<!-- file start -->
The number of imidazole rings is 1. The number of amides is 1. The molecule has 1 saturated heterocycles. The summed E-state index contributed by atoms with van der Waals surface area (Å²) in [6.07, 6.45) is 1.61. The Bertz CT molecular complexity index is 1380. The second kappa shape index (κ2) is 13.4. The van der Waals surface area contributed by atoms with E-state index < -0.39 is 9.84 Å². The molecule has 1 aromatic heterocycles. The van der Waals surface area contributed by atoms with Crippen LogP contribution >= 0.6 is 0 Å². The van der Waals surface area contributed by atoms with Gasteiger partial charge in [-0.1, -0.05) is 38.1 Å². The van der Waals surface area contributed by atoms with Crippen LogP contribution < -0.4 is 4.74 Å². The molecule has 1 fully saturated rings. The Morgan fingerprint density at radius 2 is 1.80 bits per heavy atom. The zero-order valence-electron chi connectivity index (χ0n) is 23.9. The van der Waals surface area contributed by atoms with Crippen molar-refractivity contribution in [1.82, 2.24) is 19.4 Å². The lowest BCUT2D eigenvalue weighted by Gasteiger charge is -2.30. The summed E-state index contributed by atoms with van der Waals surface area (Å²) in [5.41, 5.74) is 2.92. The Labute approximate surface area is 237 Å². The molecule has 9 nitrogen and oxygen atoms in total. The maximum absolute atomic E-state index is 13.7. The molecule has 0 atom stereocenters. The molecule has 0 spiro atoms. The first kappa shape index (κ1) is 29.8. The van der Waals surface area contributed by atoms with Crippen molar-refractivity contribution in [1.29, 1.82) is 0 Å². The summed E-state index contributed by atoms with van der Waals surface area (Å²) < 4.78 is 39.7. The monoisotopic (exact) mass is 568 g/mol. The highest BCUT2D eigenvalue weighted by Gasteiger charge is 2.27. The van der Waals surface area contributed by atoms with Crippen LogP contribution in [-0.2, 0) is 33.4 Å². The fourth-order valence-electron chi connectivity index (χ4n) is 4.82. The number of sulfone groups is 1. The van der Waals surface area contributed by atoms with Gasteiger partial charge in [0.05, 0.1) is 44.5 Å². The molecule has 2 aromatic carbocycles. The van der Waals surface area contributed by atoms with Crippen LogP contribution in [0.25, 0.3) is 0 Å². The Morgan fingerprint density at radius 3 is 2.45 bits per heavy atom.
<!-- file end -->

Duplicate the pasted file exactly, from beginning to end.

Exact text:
The number of imidazole rings is 1. The number of amides is 1. The molecule has 1 saturated heterocycles. The summed E-state index contributed by atoms with van der Waals surface area (Å²) in [6.07, 6.45) is 1.61. The Bertz CT molecular complexity index is 1380. The second kappa shape index (κ2) is 13.4. The van der Waals surface area contributed by atoms with E-state index < -0.39 is 9.84 Å². The molecule has 1 aromatic heterocycles. The van der Waals surface area contributed by atoms with Crippen LogP contribution >= 0.6 is 0 Å². The van der Waals surface area contributed by atoms with Gasteiger partial charge in [-0.1, -0.05) is 38.1 Å². The van der Waals surface area contributed by atoms with Crippen LogP contribution < -0.4 is 4.74 Å². The molecule has 1 fully saturated rings. The Morgan fingerprint density at radius 2 is 1.80 bits per heavy atom. The zero-order valence-electron chi connectivity index (χ0n) is 23.9. The van der Waals surface area contributed by atoms with Crippen molar-refractivity contribution in [1.82, 2.24) is 19.4 Å². The lowest BCUT2D eigenvalue weighted by Gasteiger charge is -2.30. The summed E-state index contributed by atoms with van der Waals surface area (Å²) in [5.41, 5.74) is 2.92. The Labute approximate surface area is 237 Å². The molecule has 9 nitrogen and oxygen atoms in total. The maximum absolute atomic E-state index is 13.7. The molecule has 0 atom stereocenters. The molecule has 0 spiro atoms. The first kappa shape index (κ1) is 29.8. The van der Waals surface area contributed by atoms with Crippen molar-refractivity contribution in [1.29, 1.82) is 0 Å². The summed E-state index contributed by atoms with van der Waals surface area (Å²) < 4.78 is 39.7. The monoisotopic (exact) mass is 568 g/mol. The highest BCUT2D eigenvalue weighted by Gasteiger charge is 2.27. The van der Waals surface area contributed by atoms with Crippen LogP contribution in [-0.2, 0) is 33.4 Å². The fourth-order valence-electron chi connectivity index (χ4n) is 4.82. The number of sulfone groups is 1. The van der Waals surface area contributed by atoms with Gasteiger partial charge in [0.05, 0.1) is 44.5 Å². The molecule has 2 aromatic carbocycles. The van der Waals surface area contributed by atoms with Crippen LogP contribution in [0.25, 0.3) is 0 Å². The Morgan fingerprint density at radius 3 is 2.45 bits per heavy atom.